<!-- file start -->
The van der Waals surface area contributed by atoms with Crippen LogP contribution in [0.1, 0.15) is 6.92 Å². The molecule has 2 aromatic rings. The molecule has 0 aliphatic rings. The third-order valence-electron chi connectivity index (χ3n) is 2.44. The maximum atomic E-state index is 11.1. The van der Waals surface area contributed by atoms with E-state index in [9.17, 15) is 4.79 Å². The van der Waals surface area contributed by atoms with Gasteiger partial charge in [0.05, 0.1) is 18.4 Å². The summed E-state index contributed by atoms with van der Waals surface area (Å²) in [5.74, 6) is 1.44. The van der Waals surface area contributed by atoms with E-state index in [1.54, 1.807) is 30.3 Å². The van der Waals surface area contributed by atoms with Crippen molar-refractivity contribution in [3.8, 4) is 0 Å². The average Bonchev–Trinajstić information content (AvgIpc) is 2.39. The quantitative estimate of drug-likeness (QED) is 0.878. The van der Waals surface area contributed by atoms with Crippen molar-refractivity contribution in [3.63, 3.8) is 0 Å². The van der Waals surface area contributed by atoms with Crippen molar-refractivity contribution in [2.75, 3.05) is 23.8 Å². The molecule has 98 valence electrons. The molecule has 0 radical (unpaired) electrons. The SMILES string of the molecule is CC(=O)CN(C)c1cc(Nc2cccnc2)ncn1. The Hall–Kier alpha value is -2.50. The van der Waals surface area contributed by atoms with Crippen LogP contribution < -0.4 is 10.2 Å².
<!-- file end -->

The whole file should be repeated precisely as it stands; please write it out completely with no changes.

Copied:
The van der Waals surface area contributed by atoms with Crippen LogP contribution in [0.1, 0.15) is 6.92 Å². The molecule has 2 aromatic rings. The molecule has 0 aliphatic rings. The third-order valence-electron chi connectivity index (χ3n) is 2.44. The maximum atomic E-state index is 11.1. The van der Waals surface area contributed by atoms with E-state index in [9.17, 15) is 4.79 Å². The van der Waals surface area contributed by atoms with Gasteiger partial charge in [0.05, 0.1) is 18.4 Å². The summed E-state index contributed by atoms with van der Waals surface area (Å²) in [5.74, 6) is 1.44. The van der Waals surface area contributed by atoms with E-state index in [1.54, 1.807) is 30.3 Å². The van der Waals surface area contributed by atoms with Crippen molar-refractivity contribution in [3.8, 4) is 0 Å². The average Bonchev–Trinajstić information content (AvgIpc) is 2.39. The quantitative estimate of drug-likeness (QED) is 0.878. The van der Waals surface area contributed by atoms with Crippen molar-refractivity contribution in [3.63, 3.8) is 0 Å². The van der Waals surface area contributed by atoms with Crippen molar-refractivity contribution in [2.75, 3.05) is 23.8 Å². The molecule has 98 valence electrons. The molecule has 0 radical (unpaired) electrons. The SMILES string of the molecule is CC(=O)CN(C)c1cc(Nc2cccnc2)ncn1. The Hall–Kier alpha value is -2.50. The van der Waals surface area contributed by atoms with Crippen LogP contribution < -0.4 is 10.2 Å².